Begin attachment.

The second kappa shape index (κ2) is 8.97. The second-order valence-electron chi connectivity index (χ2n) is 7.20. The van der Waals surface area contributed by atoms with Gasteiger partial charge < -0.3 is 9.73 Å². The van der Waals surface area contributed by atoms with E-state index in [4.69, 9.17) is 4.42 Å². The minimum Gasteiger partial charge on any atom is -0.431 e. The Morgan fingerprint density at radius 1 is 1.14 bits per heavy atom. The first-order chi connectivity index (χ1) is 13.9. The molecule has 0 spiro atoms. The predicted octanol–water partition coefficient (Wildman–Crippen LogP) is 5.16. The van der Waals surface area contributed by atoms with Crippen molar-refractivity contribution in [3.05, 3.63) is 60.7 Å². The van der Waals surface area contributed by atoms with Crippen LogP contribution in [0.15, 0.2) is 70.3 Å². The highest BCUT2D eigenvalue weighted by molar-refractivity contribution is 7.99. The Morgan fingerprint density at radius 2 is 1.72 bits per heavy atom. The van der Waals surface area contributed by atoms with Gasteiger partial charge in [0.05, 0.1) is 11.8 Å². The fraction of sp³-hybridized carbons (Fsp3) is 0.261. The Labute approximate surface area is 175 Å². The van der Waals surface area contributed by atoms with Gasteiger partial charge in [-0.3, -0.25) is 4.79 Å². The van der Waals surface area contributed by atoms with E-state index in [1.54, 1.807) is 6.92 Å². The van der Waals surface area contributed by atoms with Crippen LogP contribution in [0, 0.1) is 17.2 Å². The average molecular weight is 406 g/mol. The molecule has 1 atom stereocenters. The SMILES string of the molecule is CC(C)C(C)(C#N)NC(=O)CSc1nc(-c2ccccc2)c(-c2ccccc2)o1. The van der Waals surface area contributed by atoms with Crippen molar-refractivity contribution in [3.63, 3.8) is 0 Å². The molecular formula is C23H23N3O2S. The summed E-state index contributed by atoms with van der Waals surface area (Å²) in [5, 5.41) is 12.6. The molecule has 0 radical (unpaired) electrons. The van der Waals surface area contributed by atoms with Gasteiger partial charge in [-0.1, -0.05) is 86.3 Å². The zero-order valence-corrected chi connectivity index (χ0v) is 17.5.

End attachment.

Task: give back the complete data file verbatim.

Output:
The second kappa shape index (κ2) is 8.97. The second-order valence-electron chi connectivity index (χ2n) is 7.20. The van der Waals surface area contributed by atoms with Gasteiger partial charge < -0.3 is 9.73 Å². The van der Waals surface area contributed by atoms with E-state index in [4.69, 9.17) is 4.42 Å². The minimum Gasteiger partial charge on any atom is -0.431 e. The Morgan fingerprint density at radius 1 is 1.14 bits per heavy atom. The first-order chi connectivity index (χ1) is 13.9. The molecule has 0 spiro atoms. The predicted octanol–water partition coefficient (Wildman–Crippen LogP) is 5.16. The van der Waals surface area contributed by atoms with Crippen molar-refractivity contribution in [3.05, 3.63) is 60.7 Å². The van der Waals surface area contributed by atoms with Crippen LogP contribution in [0.15, 0.2) is 70.3 Å². The highest BCUT2D eigenvalue weighted by molar-refractivity contribution is 7.99. The Morgan fingerprint density at radius 2 is 1.72 bits per heavy atom. The van der Waals surface area contributed by atoms with Gasteiger partial charge in [0.05, 0.1) is 11.8 Å². The fraction of sp³-hybridized carbons (Fsp3) is 0.261. The Labute approximate surface area is 175 Å². The van der Waals surface area contributed by atoms with Gasteiger partial charge in [-0.3, -0.25) is 4.79 Å². The van der Waals surface area contributed by atoms with E-state index in [1.54, 1.807) is 6.92 Å². The van der Waals surface area contributed by atoms with Crippen LogP contribution in [0, 0.1) is 17.2 Å². The average molecular weight is 406 g/mol. The molecule has 1 atom stereocenters. The SMILES string of the molecule is CC(C)C(C)(C#N)NC(=O)CSc1nc(-c2ccccc2)c(-c2ccccc2)o1. The van der Waals surface area contributed by atoms with Crippen molar-refractivity contribution in [3.63, 3.8) is 0 Å². The molecular formula is C23H23N3O2S. The summed E-state index contributed by atoms with van der Waals surface area (Å²) in [5, 5.41) is 12.6. The molecule has 0 radical (unpaired) electrons. The van der Waals surface area contributed by atoms with Gasteiger partial charge in [-0.1, -0.05) is 86.3 Å². The zero-order valence-corrected chi connectivity index (χ0v) is 17.5.